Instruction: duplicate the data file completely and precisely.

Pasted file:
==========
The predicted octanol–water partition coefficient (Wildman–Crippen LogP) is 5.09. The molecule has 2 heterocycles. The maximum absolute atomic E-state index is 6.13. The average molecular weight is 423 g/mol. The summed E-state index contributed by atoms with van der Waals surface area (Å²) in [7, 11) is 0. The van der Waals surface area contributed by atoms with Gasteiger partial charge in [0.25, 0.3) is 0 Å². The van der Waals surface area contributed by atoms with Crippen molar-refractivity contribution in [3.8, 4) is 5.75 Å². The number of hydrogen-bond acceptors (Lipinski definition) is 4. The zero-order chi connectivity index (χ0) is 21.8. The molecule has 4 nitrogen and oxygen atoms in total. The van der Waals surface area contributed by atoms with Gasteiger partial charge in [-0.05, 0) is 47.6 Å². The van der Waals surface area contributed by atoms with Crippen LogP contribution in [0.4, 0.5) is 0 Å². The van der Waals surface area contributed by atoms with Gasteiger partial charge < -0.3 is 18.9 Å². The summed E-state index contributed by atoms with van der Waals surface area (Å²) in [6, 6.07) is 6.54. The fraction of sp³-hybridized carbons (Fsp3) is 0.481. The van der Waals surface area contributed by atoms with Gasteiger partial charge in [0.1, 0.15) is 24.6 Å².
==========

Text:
The predicted octanol–water partition coefficient (Wildman–Crippen LogP) is 5.09. The molecule has 2 heterocycles. The maximum absolute atomic E-state index is 6.13. The average molecular weight is 423 g/mol. The summed E-state index contributed by atoms with van der Waals surface area (Å²) in [7, 11) is 0. The van der Waals surface area contributed by atoms with Gasteiger partial charge in [0.25, 0.3) is 0 Å². The van der Waals surface area contributed by atoms with Crippen molar-refractivity contribution in [3.8, 4) is 5.75 Å². The number of hydrogen-bond acceptors (Lipinski definition) is 4. The zero-order chi connectivity index (χ0) is 21.8. The molecule has 4 nitrogen and oxygen atoms in total. The van der Waals surface area contributed by atoms with Gasteiger partial charge in [-0.05, 0) is 47.6 Å². The van der Waals surface area contributed by atoms with Crippen LogP contribution in [0.4, 0.5) is 0 Å². The van der Waals surface area contributed by atoms with Gasteiger partial charge < -0.3 is 18.9 Å². The summed E-state index contributed by atoms with van der Waals surface area (Å²) in [6, 6.07) is 6.54. The fraction of sp³-hybridized carbons (Fsp3) is 0.481. The van der Waals surface area contributed by atoms with Gasteiger partial charge in [0.1, 0.15) is 24.6 Å².